Lets go birding together! Those that are bird curious at any level are always welcome. My bird outings are inclusive of all gender pronouns, sexual orientations, races, cultures, ethnicity, ages and socioeconomic status. Current bird outings are limited to a group of 5 or less, with masks on and socially distanced due to Covid-19. We will meet at the birding location. Contact me at Roniq@shebirds.com for birding rates.
As a Birdability Captain, I also support accessible birding which helps to remove barriers to birding and the outdoors for those with mobility and or other challenges. Bird outings that are accessible will be noted as such in the description.
Please follow your states or countries Covid-19 guidelines when birding. If you are able to, enjoy birding safely on your own or mask up and social distance with birding pals.
As always when birding follow the American Birding Associations Code of Birding Ethics.
Creating a healthy, bird friendly and safe environment enables us to connect closely to nature. Observing birds from a distance increases overall human wellness by providing a calming, mindful and enjoyable experience.
This is especially true in a time when so many of us are staying close to home and maybe just learning about the joys of birds around us. Many people hung up bird feeders for the first time in 2020 during shelter in place orders and may not realize that as we are providing a food source we also have a responsibility to help keep our visiting birds as healthy as possible.
Currently there is an outbreak of Salmonellosis in birds from British Columbia to the bay area of California as well as parts of Idaho and Montana.
It coincides with an "irruption" year of Pine Siskin visiting from the Boreal forests up north where a lack of cone seeds have caused them to shift south in massive numbers as they look for food. Pine Siskins are social and congregating in such high numbers on feeders is contributing to the spread of Salmonellosis which can spread to other songbirds as well. Salmonellosis is highly contagious and fatal. Unfortunately infected birds rarely recover.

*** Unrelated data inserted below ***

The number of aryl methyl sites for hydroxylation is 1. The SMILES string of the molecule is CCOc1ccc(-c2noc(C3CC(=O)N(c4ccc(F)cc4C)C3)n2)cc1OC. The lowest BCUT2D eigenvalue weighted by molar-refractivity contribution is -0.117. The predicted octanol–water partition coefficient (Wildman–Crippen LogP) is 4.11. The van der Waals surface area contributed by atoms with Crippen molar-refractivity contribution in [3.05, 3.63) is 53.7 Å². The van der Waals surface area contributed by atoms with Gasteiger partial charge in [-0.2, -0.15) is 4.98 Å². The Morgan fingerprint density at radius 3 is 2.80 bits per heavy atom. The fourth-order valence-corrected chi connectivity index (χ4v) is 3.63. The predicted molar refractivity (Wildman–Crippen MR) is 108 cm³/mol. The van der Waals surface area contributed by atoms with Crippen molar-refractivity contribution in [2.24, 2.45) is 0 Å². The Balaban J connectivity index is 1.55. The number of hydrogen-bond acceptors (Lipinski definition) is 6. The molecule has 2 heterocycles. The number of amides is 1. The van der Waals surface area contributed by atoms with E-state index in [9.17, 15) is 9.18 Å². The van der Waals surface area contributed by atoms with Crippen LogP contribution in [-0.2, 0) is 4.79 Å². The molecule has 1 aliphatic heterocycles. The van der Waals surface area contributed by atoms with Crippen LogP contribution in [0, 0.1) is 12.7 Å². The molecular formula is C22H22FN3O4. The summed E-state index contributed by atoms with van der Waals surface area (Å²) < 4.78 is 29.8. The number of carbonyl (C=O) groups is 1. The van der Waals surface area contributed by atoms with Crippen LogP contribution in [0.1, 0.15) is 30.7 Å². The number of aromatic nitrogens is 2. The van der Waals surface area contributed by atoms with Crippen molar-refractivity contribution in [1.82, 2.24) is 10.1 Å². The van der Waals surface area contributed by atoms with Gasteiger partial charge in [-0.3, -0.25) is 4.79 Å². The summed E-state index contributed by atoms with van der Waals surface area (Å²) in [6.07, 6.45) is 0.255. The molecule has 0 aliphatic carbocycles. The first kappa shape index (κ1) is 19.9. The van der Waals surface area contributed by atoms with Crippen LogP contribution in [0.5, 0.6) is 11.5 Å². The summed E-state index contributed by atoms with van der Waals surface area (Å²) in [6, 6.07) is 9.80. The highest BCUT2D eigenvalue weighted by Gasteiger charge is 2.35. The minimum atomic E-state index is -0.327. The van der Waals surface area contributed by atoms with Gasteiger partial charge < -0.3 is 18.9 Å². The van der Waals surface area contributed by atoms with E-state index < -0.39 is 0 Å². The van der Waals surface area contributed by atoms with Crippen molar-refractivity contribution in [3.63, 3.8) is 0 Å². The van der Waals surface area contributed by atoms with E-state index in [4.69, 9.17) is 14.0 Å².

As of now, Washington state Department of Fish and Wildlife is recommending that people remove their seed feeders completely until at least April 1st 2021 to slow the spread of this fatal bacteria. When rehanging your feeders it's advised to only fill them halfway full and monitor them for sick birds as well as clean them weekly. If you see a sick bird remove feeder for at least a week, clean and rehang.
It's important to keep our feeders clean and keep an eye out for sick birds visiting feeders and yards all throughout the year. With our bird species rapidly declining, birds can use all the help we can give them.
Information on Salmonellosis and birds
Consider planting native plants and avoid pesticide use to provide a healthy environment for birds and pollinators to shelter, nest and feed. Find native plants to your area with Audubon's Plants for Birds database.
Consider turning your yard, school or place of work into a Certified Wildlife Habitat. A win win for our local wildlife and us! I transformed my tiny condo backyard into one. It's fun and easy!
Roniq Bartanen (She/Her)
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Pine Siskins visiting my feeder before the Salmonella outbreak. Photo by Roniq Bartanen
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